There was one huge restriction to meeting this goal for NPR. Since the program All Things Considered conducted numerous radio interviews with outside reporters and news organizations like the BBC, much of their radio content is restricted from the public. In order to work around any clips from the BBC and new stories unrelated to the Camp David Accords, I had to edit the audio. To do this I used Audacity. I have used this program before, so it was pretty easy to cut down the clips and get them saved. All audio chosen had to be cleared by NPR before it was available for use. I am actually still waiting to hear back about a few of the clips.

After choosing the audio, I had to figure out the best way to create the playlist. Inspired by a similar playlist format used by the FDR Presidential Library and Museum, I enlisted the help of my classmate and group member, Josh Zampetti, to help me code a simple playlist. He created a basic outline for me using html. Once I had this outline, I was able to use the code editor, Brackets, to edit the playlist and insert interpretive content.

Using the code turned out to be my favorite  and most rewarding part of the whole project. This was very surprising because I have always said I would never touch code. It was actually really intuitive and understandable once I had the basic outline in front of me. I discovered that all I needed was a little help from google to get everything ready. It was really cool to move beyond my “screen essentialism” and understand what goes into creating the words and patterns on my screen. Hopefully, this new skill will come in handy moving forward and I may try out some tutorials in Python someday!

The main difference between my draft project and my final version is the interpretive text. I attempted to incorporate principles from Beverly Serrell’s Exhibit Labels  to produce a clean interpretive product. Using these principles I refined my word choice to make descriptions easy for students in grades 8-12 to understand.  My text provides a clear description of the audio but doesn’t give too much away. I hope that students will be interested by the descriptions and listen to the audio to learn more.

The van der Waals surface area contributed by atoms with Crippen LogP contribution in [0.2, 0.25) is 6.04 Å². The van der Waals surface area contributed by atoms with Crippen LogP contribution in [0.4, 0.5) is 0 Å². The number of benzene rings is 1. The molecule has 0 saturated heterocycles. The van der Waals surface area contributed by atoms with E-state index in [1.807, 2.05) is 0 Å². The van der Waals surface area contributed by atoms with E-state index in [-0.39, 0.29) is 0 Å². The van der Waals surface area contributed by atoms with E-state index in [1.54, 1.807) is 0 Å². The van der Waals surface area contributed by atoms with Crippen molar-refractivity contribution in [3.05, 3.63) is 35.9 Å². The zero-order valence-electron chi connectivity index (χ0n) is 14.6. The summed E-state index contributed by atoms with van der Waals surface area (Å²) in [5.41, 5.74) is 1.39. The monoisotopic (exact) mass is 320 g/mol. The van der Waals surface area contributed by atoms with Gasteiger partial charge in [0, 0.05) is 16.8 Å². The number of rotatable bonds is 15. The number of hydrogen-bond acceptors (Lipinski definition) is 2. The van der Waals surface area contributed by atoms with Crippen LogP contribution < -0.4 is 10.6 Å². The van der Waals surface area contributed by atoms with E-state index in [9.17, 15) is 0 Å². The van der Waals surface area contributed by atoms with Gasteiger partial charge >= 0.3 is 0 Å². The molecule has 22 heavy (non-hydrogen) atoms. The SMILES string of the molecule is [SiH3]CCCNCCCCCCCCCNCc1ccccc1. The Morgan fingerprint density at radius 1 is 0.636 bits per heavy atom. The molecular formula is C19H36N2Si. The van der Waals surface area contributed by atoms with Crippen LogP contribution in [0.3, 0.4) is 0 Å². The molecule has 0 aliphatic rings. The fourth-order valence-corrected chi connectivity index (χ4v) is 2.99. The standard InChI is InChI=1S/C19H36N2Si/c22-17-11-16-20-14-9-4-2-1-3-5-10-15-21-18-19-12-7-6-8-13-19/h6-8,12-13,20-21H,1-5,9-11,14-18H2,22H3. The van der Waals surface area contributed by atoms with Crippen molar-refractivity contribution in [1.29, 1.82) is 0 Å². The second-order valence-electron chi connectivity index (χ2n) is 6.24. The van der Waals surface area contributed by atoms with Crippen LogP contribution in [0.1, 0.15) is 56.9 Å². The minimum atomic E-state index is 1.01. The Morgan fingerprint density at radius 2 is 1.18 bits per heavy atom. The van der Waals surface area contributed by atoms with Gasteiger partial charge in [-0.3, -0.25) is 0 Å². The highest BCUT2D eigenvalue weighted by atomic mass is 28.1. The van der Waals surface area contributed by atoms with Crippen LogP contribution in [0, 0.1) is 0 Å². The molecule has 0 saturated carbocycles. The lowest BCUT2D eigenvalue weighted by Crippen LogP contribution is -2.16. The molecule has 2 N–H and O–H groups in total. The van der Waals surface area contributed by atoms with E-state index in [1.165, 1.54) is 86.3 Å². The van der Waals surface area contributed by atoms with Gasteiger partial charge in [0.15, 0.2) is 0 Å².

I hope that the presentation of this audio in a playlist format with downloadable links will encourage students to consider incorporating audio into their own projects for National History Day. Audio is an underutilized primary source, and it should become more accessible to students, teachers, and historians alike.

This playlist will be attached to a larger project called Breaking the Sound Barrier: Interpreting Audio for National History Day. My group will present this information in a poster session for Public History Day at AU on Monday, April 30, 2018. It starts at 4pm if anyone is interested in taking a look. My group will also be taking this project to NPR headquarters on May 9, 2018 to present to their RAD division. We hope that they will use our suggestions as they plan for next years National History Day.



Fireside Nation Reflection

The opportunity this class provided for us to build an entire project based on whatever we wanted to learn is probably the most effective thing a class can do for a student. Not only did we learn to use a digital tool, but in the end we walked away with a tangible deliverable that can be used on a CV or resume, which is exactly young professionals like us need.  I wish all classes were like this; a lot of the time I produce papers that are too specific or too contextual to be used as writing samples. With Fireside Nation, I have something that demonstrates a skill that I have that I rarely get to display.